The park forms part of the “360º” degree approach used for many years by Studio 100 in Belgium, where they put the characters on TV, do the merchandising and then use the parks to promote them, which supports the parks in return. Once they bought EM Entertainment, it was only logical they would want to some parks in Germany.
We have since introduced other Studio 100 characters and intellectual property into Holiday Park such as Tabaluga and the House Anubis, which is aimed at older children and teenagers. Last summer, after we had relaunched the Freefall Tower with Anubis, we held a small concert in the park with a meet and greet, and we had large queues of people wanting to get autographs of the actors. Now around 90% of our park merchandise features various characters, and people are spending more money on it.
Maja Land, a general view
While we have tried to bring the park’s logo into the Plopsa style with the same font and image as the other parks, we have left the name as Holiday Park, with Plopsa as just a little addendum. Holiday Park is still very known in this area because of its long history; we have even left the sound of the radio commercials the same. We still have the Holly parrot mascot for the moment, but now he has all these new friends such as Maja, Wickie and Tabuluga.
We have noticed more guests coming to the park from the Benelux countries, but not because of the characters, as they use a different mix of characters at the parks in Belgium and the Netherlands. People are coming because the Plopsa season ticket is very good value and it is interesting now for them to have an extra park in Germany to visit.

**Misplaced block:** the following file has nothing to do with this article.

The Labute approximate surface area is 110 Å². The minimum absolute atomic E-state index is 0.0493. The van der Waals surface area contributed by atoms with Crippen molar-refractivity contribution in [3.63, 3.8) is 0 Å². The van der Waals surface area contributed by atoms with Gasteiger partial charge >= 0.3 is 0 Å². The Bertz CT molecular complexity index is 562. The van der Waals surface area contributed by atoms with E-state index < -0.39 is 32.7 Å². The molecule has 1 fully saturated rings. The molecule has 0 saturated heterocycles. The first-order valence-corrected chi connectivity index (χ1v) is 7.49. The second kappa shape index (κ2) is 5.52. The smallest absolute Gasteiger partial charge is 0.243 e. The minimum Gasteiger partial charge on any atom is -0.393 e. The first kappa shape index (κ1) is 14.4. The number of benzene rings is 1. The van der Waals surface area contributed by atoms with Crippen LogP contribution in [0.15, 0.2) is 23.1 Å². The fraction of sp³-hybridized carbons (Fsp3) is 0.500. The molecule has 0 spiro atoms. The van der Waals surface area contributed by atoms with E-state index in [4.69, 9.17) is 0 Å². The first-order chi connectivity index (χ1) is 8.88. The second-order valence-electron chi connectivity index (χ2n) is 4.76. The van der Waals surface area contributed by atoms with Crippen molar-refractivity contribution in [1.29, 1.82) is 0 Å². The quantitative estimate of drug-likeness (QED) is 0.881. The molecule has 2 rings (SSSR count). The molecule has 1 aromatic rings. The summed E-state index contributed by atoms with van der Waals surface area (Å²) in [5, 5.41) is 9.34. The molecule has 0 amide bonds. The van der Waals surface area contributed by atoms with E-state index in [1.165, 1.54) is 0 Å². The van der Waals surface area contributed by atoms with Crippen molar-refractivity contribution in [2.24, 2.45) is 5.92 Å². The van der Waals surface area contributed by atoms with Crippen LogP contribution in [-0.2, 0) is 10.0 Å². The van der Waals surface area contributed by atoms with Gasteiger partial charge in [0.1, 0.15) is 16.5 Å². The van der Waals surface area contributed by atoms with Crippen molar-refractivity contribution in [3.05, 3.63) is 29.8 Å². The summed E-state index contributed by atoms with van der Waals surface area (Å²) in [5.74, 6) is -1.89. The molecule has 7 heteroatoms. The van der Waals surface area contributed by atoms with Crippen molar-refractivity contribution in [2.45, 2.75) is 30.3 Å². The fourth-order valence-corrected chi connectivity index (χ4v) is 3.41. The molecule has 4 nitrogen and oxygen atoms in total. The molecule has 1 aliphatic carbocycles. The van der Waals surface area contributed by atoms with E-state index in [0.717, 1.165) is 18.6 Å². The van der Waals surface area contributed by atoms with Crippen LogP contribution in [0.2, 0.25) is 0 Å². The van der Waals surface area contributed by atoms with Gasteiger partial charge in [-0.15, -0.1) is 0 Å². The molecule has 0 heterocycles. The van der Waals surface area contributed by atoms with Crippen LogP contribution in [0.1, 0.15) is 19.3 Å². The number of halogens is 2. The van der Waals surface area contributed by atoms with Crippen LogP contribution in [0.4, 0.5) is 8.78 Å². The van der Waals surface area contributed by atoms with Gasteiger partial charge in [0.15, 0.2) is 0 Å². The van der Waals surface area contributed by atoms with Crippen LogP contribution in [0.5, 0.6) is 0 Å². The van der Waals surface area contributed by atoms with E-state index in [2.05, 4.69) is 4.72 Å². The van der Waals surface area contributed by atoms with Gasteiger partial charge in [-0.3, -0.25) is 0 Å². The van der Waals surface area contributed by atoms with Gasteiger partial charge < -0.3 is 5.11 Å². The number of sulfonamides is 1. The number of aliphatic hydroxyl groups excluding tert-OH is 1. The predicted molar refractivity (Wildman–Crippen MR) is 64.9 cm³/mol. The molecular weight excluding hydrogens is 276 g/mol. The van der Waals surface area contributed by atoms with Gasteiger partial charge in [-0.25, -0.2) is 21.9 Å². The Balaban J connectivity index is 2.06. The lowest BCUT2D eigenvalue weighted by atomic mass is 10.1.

I do not have the exact breakdown, but you can certainly see a lot more strollers around the park at weekends, we are getting a lot more children. However, over the years Holiday Park has built up a large following from teenagers, and we are not about to forget them.
Next season we will build a large themed restaurant within Maja Land, it will be a real eye-catcher. At around 400 sq m it will be about the same size as the Pfalzgraf, our biggest restaurant at the moment. The year after that we will change a lot of the park’s infrastructure and add also something for new for the teenagers; exactly what I cannot yet reveal.
The total investment through until 2014 will be €25 million. Last year I think we spent between two and three million, this year around nine million, next year we will have two again …you can figure out how much we have left for 2014. It’s great to be making all these investments because I think in the last few years park did not evolve, it did not develop.